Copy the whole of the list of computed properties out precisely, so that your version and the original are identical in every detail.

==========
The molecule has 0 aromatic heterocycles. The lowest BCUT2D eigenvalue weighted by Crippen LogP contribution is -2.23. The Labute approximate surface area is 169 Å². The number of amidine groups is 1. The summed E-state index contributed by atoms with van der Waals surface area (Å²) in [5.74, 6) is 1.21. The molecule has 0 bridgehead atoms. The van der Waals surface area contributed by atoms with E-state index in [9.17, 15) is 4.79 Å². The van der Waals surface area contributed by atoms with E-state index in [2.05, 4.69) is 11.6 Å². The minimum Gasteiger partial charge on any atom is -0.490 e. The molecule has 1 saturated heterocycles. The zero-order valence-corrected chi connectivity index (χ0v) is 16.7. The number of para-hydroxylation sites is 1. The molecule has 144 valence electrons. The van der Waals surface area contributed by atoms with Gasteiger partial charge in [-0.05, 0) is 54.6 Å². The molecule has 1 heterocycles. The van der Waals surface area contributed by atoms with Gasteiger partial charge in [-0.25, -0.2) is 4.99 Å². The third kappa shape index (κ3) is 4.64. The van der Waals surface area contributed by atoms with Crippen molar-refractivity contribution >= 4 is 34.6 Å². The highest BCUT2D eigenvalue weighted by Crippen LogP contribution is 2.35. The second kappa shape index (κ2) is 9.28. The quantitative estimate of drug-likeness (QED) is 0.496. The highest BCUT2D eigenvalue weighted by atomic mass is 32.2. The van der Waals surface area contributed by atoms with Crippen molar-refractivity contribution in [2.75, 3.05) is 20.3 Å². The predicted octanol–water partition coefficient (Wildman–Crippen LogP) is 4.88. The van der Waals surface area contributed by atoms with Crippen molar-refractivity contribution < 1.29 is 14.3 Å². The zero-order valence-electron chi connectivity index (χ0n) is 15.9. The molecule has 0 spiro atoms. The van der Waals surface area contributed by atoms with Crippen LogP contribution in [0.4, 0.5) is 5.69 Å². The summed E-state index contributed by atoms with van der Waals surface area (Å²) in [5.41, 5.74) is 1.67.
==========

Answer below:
The molecule has 0 aromatic heterocycles. The lowest BCUT2D eigenvalue weighted by Crippen LogP contribution is -2.23. The Labute approximate surface area is 169 Å². The number of amidine groups is 1. The summed E-state index contributed by atoms with van der Waals surface area (Å²) in [5.74, 6) is 1.21. The molecule has 0 bridgehead atoms. The van der Waals surface area contributed by atoms with E-state index in [9.17, 15) is 4.79 Å². The van der Waals surface area contributed by atoms with E-state index in [2.05, 4.69) is 11.6 Å². The minimum Gasteiger partial charge on any atom is -0.490 e. The molecule has 1 saturated heterocycles. The zero-order valence-corrected chi connectivity index (χ0v) is 16.7. The number of para-hydroxylation sites is 1. The molecule has 144 valence electrons. The van der Waals surface area contributed by atoms with Gasteiger partial charge in [-0.05, 0) is 54.6 Å². The molecule has 1 heterocycles. The van der Waals surface area contributed by atoms with Gasteiger partial charge in [-0.25, -0.2) is 4.99 Å². The third kappa shape index (κ3) is 4.64. The van der Waals surface area contributed by atoms with Crippen molar-refractivity contribution >= 4 is 34.6 Å². The highest BCUT2D eigenvalue weighted by Crippen LogP contribution is 2.35. The second kappa shape index (κ2) is 9.28. The quantitative estimate of drug-likeness (QED) is 0.496. The highest BCUT2D eigenvalue weighted by atomic mass is 32.2. The van der Waals surface area contributed by atoms with Crippen molar-refractivity contribution in [2.75, 3.05) is 20.3 Å². The predicted octanol–water partition coefficient (Wildman–Crippen LogP) is 4.88. The van der Waals surface area contributed by atoms with Crippen molar-refractivity contribution < 1.29 is 14.3 Å². The zero-order valence-electron chi connectivity index (χ0n) is 15.9. The molecule has 0 spiro atoms. The van der Waals surface area contributed by atoms with Crippen LogP contribution in [0.4, 0.5) is 5.69 Å². The summed E-state index contributed by atoms with van der Waals surface area (Å²) in [5.41, 5.74) is 1.67.